The Kepler mission has confirmed its first potentially habitable world, a planet 600 light-years from Earth in a 289-day orbit around a smaller, cooler version of our sun. The planet is a "super-Earth," with a radius that measures 2.4 times that of Earth, putting it about halfway in size between Earth and Uranus. The discovery is a major milestone for the Kepler team: the first confirmation of a Kepler super-Earth in that temperate sweet spot called the habitable zone, the range of orbital distances at which a planet might be the right temperature to harbor liquid water and, potentially, life on its surface.

The planet, dubbed Kepler-22 b (in the great poetic tradition that compels astronomers to name their quarries as if they were so many lines of tax code), is not the first potentially habitable world uncovered around another star. As Dennis Overbye recounts in this New York Times story, the search for the "Goldilocks planet" has turned up a string of contenders. But membership in this elite group changes as new data streams in. A planet once thought to be "just right" turned out to be too hot; another once-prime candidate may not, it turns out, exist at all. And though astronomers have a good gauge of Kepler-22 b's girth, they don't yet know its mass, which is necessary to calculate its density and to begin to make an educated guess about its composition: rocky, like Earth, or gaseous, like Uranus or Neptune. As far as we know, only rocky planets can harbor life.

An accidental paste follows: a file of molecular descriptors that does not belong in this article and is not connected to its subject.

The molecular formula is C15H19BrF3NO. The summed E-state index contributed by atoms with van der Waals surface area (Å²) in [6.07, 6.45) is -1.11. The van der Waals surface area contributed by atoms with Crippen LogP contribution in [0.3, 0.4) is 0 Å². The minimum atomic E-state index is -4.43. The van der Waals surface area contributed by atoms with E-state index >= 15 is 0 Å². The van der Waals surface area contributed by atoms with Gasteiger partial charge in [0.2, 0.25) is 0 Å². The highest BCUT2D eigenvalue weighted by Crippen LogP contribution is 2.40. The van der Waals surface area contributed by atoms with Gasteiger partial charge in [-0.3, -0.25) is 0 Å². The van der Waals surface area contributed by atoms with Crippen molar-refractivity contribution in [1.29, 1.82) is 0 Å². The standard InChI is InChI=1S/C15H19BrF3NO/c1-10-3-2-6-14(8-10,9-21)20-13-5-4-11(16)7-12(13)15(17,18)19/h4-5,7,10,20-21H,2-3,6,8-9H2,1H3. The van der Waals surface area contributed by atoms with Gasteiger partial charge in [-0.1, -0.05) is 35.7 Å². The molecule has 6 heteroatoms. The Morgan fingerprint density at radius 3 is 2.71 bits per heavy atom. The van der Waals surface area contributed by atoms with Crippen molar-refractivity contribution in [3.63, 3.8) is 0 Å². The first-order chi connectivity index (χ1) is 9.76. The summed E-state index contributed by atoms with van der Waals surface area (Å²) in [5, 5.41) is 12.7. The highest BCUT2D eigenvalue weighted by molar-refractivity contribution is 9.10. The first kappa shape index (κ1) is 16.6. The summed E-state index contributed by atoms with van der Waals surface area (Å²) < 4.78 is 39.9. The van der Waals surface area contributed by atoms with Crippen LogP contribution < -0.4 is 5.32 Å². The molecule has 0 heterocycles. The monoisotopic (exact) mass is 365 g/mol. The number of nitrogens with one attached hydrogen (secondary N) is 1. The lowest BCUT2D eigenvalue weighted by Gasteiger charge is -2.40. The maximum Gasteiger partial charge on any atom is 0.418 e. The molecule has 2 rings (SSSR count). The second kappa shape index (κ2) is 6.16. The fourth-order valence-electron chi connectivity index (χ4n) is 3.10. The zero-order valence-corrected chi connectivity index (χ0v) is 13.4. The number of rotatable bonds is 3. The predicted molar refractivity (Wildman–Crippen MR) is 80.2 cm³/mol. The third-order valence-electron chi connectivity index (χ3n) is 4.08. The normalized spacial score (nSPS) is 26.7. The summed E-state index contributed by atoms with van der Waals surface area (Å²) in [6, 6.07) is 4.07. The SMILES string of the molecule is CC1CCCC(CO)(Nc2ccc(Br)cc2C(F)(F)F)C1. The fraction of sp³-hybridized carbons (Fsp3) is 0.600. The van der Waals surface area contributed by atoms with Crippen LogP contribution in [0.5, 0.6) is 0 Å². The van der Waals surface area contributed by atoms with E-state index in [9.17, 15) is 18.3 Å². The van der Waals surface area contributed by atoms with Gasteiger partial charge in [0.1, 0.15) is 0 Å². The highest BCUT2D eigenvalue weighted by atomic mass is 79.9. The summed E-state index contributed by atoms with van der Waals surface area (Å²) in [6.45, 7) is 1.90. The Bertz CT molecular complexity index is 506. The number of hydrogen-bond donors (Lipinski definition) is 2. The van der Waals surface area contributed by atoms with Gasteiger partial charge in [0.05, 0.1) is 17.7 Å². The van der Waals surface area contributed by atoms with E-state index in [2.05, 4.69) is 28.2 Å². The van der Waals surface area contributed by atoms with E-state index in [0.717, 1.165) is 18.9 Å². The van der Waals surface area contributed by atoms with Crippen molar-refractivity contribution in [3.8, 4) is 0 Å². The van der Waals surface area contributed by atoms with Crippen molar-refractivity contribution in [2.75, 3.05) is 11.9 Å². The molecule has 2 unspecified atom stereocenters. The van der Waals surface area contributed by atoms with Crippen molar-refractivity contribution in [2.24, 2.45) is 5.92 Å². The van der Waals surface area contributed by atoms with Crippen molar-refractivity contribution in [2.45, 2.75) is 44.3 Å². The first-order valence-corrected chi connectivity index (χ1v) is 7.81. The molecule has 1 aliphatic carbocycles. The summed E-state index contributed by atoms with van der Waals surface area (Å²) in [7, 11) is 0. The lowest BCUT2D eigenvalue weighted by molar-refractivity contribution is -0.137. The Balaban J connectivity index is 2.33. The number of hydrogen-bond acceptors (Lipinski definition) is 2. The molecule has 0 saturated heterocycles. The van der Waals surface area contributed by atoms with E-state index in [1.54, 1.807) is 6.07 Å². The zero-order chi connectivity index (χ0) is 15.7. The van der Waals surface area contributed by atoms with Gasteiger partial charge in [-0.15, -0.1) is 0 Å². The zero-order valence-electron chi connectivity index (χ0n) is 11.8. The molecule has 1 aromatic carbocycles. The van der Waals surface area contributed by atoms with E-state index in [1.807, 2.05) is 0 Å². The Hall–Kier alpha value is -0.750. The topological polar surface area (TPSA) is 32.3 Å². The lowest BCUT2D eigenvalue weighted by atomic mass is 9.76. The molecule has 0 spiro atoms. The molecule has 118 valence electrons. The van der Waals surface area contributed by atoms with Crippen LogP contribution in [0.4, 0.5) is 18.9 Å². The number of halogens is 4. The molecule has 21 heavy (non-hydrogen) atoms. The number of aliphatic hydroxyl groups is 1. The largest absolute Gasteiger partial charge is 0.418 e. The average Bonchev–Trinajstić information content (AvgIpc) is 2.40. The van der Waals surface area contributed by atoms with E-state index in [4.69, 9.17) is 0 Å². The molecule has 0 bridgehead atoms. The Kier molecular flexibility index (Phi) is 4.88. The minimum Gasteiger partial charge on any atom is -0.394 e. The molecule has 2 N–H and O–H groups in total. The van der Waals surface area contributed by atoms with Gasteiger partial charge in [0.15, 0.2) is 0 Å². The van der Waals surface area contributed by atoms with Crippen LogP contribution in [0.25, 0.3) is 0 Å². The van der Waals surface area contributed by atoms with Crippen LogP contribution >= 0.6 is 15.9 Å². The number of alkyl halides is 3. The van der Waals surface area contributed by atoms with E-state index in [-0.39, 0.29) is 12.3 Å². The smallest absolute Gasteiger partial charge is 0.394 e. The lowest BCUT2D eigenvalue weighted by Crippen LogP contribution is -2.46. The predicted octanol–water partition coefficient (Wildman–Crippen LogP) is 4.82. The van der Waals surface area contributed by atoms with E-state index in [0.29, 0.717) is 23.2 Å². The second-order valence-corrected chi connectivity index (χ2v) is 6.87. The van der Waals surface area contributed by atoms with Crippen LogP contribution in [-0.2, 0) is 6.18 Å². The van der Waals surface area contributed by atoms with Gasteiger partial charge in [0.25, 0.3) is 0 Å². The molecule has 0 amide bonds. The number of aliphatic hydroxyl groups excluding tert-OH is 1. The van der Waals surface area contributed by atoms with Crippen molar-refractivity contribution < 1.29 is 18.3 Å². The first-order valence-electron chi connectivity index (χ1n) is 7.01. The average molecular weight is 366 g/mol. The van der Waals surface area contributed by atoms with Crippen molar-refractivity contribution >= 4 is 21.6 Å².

So if Kepler-22 b isn't exactly the "first" that some headlines make it out to be, why all the attention? Remember the old adage that for every cockroach you see, there could be 100 more hiding in the walls? For the Kepler space telescope, Kepler-22 b is that first cockroach. Kepler has already identified 2,326 planet candidates--"candidates" because they have not all been confirmed and some will turn out to be false positives. Of those candidates, as many as 900 are less than two times the size of the Earth, 48 orbit within their star's habitable zone, and up to ten could have the magic combination of the two: both the right size and the right distance to be truly Earthlike.

Kepler-22 b shows that Kepler is doing just what is was designed to do: sniff out potentially Earth-like planets. There's every reason to think that Kepler-22 b is just the first of a deluge of discoveries in the years to come.

For Inside NOVA's coverage of the last "Goldilocks planet," see Someplace Like Home

For more on how extrasolar planets are discovered, watch NOVA scienceNOW's Hunt for Alien Earths

For a deeper look at habitability, check out NOVA's Finding Life Beyond Earth
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